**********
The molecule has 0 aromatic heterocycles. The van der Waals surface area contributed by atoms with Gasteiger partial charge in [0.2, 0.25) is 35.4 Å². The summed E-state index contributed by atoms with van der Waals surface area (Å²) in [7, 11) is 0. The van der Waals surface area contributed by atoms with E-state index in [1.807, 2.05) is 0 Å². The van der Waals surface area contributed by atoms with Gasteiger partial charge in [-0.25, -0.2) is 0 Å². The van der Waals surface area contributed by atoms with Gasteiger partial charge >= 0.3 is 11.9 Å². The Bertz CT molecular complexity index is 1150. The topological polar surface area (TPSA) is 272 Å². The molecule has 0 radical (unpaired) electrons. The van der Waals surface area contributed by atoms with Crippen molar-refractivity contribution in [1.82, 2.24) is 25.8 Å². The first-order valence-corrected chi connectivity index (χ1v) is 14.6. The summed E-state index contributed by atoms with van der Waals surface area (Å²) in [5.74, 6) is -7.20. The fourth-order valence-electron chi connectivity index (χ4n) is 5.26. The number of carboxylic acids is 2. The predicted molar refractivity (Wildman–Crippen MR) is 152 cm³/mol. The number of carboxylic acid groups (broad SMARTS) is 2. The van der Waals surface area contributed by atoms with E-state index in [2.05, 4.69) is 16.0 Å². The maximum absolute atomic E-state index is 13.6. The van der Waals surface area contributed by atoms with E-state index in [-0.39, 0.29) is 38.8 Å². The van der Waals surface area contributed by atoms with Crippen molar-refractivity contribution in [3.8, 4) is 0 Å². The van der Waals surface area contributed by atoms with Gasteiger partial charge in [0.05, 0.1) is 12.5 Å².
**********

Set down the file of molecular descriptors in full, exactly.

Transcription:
The molecule has 0 aromatic heterocycles. The van der Waals surface area contributed by atoms with Gasteiger partial charge in [0.2, 0.25) is 35.4 Å². The summed E-state index contributed by atoms with van der Waals surface area (Å²) in [7, 11) is 0. The van der Waals surface area contributed by atoms with E-state index in [1.807, 2.05) is 0 Å². The van der Waals surface area contributed by atoms with Gasteiger partial charge in [-0.25, -0.2) is 0 Å². The van der Waals surface area contributed by atoms with Gasteiger partial charge >= 0.3 is 11.9 Å². The Bertz CT molecular complexity index is 1150. The topological polar surface area (TPSA) is 272 Å². The molecule has 0 radical (unpaired) electrons. The van der Waals surface area contributed by atoms with Crippen molar-refractivity contribution in [1.82, 2.24) is 25.8 Å². The first-order valence-corrected chi connectivity index (χ1v) is 14.6. The summed E-state index contributed by atoms with van der Waals surface area (Å²) in [5.74, 6) is -7.20. The fourth-order valence-electron chi connectivity index (χ4n) is 5.26. The number of carboxylic acids is 2. The predicted molar refractivity (Wildman–Crippen MR) is 152 cm³/mol. The number of carboxylic acid groups (broad SMARTS) is 2. The van der Waals surface area contributed by atoms with E-state index in [2.05, 4.69) is 16.0 Å². The maximum absolute atomic E-state index is 13.6. The van der Waals surface area contributed by atoms with E-state index in [-0.39, 0.29) is 38.8 Å². The van der Waals surface area contributed by atoms with Crippen molar-refractivity contribution in [3.8, 4) is 0 Å². The van der Waals surface area contributed by atoms with Gasteiger partial charge in [0.05, 0.1) is 12.5 Å².